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Why it’s wrong to deny yoga in school

Recently, the parents of two children in San Diego gained media attention when they decided to take the Encinitas Union School District to court. The parents were reportedly in an uproar over their children’s curriculum.

Kids doing yoga

This time it wasn’t about sex education. It was about yoga.

The parents claimed that practicing yoga in school, regardless of the countless physical and emotional benefits, was a violation of separation of church and state and shouldn’t be tolerated. Thankfully, Judge John S. Meyer, who just ruled against the parents, didn’t see it that way. As a parent and a yoga teacher, I am breathing a huge sigh of relief (and gratitude) for his decision. And here’s why.

The benefits of yoga

For starters, the known benefits of yoga are immeasurable. While dedicated practitioners have long enjoyed better health and mental clarity as a result of their practice (typically involving a series of postures or asanas, breathing exercises, known as pranayama and simple meditation), the greater public in the U.S. is just beginning to understand yoga and its impact. Benefits of yoga can include decreases in the stress hormone, cortisol, healthier BMIs, lower blood pressure, strength and flexibility gains and increased immunity.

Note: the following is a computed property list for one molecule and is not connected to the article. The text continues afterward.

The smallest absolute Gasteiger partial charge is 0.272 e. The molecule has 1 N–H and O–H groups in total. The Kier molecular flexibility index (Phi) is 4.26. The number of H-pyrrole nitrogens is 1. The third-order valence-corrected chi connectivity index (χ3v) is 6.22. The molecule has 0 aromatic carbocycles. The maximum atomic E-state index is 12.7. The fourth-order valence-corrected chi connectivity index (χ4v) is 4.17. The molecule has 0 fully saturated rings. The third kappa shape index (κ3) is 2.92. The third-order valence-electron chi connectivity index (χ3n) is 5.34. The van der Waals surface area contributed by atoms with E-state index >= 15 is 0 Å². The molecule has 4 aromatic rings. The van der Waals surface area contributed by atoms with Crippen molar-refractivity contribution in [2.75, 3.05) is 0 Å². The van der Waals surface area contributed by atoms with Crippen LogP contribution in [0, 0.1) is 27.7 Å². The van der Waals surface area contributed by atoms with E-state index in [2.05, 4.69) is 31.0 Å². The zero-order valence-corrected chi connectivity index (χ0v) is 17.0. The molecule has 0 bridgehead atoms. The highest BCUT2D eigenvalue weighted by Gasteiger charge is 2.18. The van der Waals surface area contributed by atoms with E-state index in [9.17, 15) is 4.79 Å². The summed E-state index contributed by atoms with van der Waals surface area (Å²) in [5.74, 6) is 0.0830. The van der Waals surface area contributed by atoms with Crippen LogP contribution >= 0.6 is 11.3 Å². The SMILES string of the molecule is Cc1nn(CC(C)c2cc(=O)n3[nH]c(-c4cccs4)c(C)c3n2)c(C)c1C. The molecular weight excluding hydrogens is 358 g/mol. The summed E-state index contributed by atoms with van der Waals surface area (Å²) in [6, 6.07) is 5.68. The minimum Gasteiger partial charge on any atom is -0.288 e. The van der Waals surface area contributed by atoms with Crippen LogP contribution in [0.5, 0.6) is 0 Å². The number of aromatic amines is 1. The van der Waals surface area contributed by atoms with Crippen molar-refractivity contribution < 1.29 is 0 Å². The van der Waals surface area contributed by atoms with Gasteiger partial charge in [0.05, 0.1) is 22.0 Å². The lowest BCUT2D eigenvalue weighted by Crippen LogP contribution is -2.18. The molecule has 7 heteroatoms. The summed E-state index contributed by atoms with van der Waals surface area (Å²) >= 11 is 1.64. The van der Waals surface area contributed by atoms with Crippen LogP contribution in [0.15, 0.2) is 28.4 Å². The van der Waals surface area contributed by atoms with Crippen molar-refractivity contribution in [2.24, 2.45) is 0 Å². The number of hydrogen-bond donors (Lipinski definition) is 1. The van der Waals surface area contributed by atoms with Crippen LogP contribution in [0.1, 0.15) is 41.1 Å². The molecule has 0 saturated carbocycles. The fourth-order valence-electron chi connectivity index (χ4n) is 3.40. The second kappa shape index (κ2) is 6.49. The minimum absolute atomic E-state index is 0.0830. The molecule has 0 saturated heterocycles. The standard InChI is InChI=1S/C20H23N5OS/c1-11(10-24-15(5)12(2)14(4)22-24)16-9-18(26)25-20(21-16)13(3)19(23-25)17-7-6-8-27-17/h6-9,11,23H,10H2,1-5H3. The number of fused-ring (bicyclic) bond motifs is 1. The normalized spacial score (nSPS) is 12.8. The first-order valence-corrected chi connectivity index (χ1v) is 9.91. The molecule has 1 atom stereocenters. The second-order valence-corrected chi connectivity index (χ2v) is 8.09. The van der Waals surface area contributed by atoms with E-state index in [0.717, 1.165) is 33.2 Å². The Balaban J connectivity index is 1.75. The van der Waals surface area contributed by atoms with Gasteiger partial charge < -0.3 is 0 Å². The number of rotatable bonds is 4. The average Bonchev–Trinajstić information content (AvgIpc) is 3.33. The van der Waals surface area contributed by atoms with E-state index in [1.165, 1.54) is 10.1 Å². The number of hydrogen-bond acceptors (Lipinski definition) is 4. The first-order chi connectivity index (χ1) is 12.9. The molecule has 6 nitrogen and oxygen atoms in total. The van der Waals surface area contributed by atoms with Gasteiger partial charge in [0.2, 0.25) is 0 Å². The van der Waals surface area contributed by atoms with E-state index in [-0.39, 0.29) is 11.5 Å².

Expectant mothers frequently turn to prenatal yoga to aid in healthy pregnancies and safer births, while dedicated elderly participants have also experienced health benefits. From having life-altering pains totally alleviated, to going from being wheelchair-bound to walking once again, it seems there is almost no limit to what this practice can do.

As a result, outside of the yoga studio, personal trainers and group fitness instructors, commonly implement aspects of the practice, such as deep stretching and relaxation into training programs without pause. I’d venture to guess that few, if any, have ever asked to skip the stretching portion of their routine for any religious reasons. In fact, I’ve had my own clients tell me just the opposite, that yoga makes them feel more connected to their own religion or spirituality, whatever that may be.

Likewise, yoga is becoming more greatly relied upon by psychotherapists and other mental health workers, given that it has been proven to help patients on an emotional level. Since it has also been shown to aid in sleep, boost feel-good chemicals in the brain and generally help participants feel a greater sense of calm, helping treat anxiety and depression with this tool is becoming more and more relevant in today’s world. Those battling addiction or mental illness are often prescribed yoga as part of a healthy treatment plan, as well, and according to a 2012 WebMD publication, yoga is being studied as an “adjunct therapy” to help combat symptoms of OCD (obsessive compulsive disorder). So regardless of religion, body workers and mental health professionals alike don’t hesitate to call upon yoga given it proves so crucial for the betterment of so many individuals with varying needs.

Yoga and ADHD

In other words, it’s become clear in recent years that yoga is not only for your 70-year-old, vegan neighbor with questionable bathing habits (by the way, he sounds very enlightened). But it can truly hold benefits for everyone, of any background, and that, of course, includes children. Recent studies have shown that yoga helps children with ADHD gain not only better levels of concentration, but emotional balance which also helps decrease aggression and behavioral problems. And because the number of children battling stress-related illnesses is at an all-time high, it seems we should be embracing this practice from all angles.

A sense of calm